II. SYSTEMIC DELAY IN THE CRIMINAL APPELLATE PROCESS IS UNCONSTITUTIONAL. Although there is no federal constitutional right of appeal, “if a State has created appellate courts as ‘an integral part of the … system for finally adjudicating the guilt or innocence of a defendant,’ [citation], the procedures used in deciding appeals must comport with the demands of the Due Process and Equal Protection Clauses of the [U.S.] Constitution.” This means a state’s criminal appellate process must be timely. “[F]ederal courts have held that undue delay in processing an appeal may rise to the level of a violation of due process.”  “[A]n appeal that is inordinately delayed is … a ‘meaningless ritual.’”

The Tenth Circuit has enunciated a general rule that delay in adjudicating a noncapital criminal appeal for more than two years after filing of the notice of appeal—including more than 11 months from the completion of briefing to the filing of the opinion—“gives rise to a presumption that the state appellate process is ineffective.” This “rebuttable presumption of prejudice” is applied where “such delays are chronic and systemic and have resulted in the wholesale denial of the right to a reasonably timely appeal.” “Delays of such magnitude produce an unacceptable threat to the integrity of the appellate process.” The most obvious and egregious prejudice from inordinate delay in a criminal appeal occurs when the defendant has already served part or all of a reversed prison term or sentence enhancement—which has happened more than a few times in the Third District. In such instances, the right of appeal is wholly subverted. Prejudice can also occur when delay impairs the defendant’s right to a retrial or resentencing after reversal—for example, due to faded memories or lost evidence. And harm can occur even if a long-delayed appeal eventually proves to be unsuccessful—in the form of emotional damage from the “increased anxiety, mistrust, hopelessness, fear, and depression” that “results from the very thwarting of the hope that liberty will be restored through a right that the State has guaranteed—the appellate process.” The rule should be no different under article I, section 7 of the California Constitution. “[T]he proper and efficient administration of the penal laws of the state, due regard being had to established procedure, demands a speedy resolution of all appeals taken in criminal cases.”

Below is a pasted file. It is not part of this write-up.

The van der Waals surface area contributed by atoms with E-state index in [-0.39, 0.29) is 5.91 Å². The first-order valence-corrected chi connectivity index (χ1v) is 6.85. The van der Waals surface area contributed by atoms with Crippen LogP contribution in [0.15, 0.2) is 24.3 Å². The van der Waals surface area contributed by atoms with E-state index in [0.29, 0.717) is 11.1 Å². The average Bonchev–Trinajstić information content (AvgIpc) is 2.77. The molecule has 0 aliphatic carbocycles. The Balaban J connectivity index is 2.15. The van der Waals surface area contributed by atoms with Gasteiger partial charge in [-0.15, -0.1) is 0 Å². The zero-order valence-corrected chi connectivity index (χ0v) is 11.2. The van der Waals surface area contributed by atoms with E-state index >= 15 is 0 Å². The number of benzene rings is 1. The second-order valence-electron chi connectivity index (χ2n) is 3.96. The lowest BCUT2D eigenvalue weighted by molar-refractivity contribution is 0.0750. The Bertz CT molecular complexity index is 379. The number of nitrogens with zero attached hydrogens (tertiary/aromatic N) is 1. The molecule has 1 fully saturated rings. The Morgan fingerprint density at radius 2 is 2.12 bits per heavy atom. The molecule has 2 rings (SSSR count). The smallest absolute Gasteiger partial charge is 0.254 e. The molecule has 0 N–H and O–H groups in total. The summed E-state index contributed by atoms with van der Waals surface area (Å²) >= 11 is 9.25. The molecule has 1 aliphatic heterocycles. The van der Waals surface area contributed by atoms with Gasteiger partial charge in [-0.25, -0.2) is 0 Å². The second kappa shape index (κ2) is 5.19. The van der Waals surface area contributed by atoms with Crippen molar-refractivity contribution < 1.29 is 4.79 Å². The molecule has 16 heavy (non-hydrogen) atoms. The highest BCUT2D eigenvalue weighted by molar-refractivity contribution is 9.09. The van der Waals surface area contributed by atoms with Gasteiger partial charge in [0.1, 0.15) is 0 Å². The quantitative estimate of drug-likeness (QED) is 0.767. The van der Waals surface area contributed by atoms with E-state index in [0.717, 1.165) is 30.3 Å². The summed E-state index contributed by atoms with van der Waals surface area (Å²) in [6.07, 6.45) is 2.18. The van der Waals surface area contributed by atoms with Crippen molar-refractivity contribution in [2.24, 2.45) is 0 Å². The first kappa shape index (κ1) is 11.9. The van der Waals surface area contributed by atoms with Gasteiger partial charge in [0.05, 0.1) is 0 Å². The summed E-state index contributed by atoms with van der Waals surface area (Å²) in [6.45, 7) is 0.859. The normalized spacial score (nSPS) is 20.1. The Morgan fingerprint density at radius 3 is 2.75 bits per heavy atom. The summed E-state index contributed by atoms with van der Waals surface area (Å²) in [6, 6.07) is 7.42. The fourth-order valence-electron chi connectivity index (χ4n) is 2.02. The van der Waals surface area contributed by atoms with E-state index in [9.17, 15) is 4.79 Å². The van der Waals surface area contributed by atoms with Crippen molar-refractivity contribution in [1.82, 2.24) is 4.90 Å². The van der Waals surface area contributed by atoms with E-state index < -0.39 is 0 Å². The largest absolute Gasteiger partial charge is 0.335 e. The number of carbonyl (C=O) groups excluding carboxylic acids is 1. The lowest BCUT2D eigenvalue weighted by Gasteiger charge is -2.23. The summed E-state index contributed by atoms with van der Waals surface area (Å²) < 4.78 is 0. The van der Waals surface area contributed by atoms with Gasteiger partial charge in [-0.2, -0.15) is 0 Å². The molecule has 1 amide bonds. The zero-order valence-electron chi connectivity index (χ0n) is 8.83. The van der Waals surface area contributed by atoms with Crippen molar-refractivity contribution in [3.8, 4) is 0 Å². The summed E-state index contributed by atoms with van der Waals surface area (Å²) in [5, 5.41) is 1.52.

III. THE THIRD DISTRICT IS SYSTEMICALLY DENYING STATUTORY CALENDAR PREFERENCE FOR MANY CRIMINAL APPEALS.

A. Hundreds of Criminal Appeals Have Been Denied

Calendar Preference, With Dozens Yet to be Calendared. Justice Raye was appointed to the Third District in 1991 and became its Administrative Presiding Justice in 2010. His predecessor as Administrative Presiding Justice retired in September 2010. That same month, the Third District commenced a decade-long practice of failing to accord calendar preference to many criminal appeals.1 From September 2010 to March 2012, Justice Raye authored four decisions in criminal appeals with lapses of 17 to 25 months from fully briefed to submission for decision. Thereafter, the number of substantially delayed. Third District criminal appeals steadily rose, 1 Previously, such delay was rare. Petitioner has found only two Third District criminal appeals that were prejudicially delayed during the two years preceding Justice Raye’s appointment as Administrative Presiding Justice. (People v. Petit [18 months from fully briefed to submission for decision; adding 112 days conduct credit after sentence completed]; People v. Garcia [14 months from fully briefed to submission for decision; striking 8-month sentence enhancement after sentence completed].) 19 with longer delays. In 2012–2013, Justice Raye authored 17 decisions in criminal appeals with lapses of 13 to 36 months from fully briefed to submission for decision. By 2018, in cases authored by Justice Raye and other Third District justices, the court was failing to accord calendar preference to dozens of criminal appeals annually, some with extraordinary delays. From 2018 to the present, at least 212 criminal appeals had lapses of 12 to 99 months from fully briefed to submission for decision. Each was calendared months or years after the calendaring of civil appeals that were fully briefed long after those criminal appeals were fully briefed.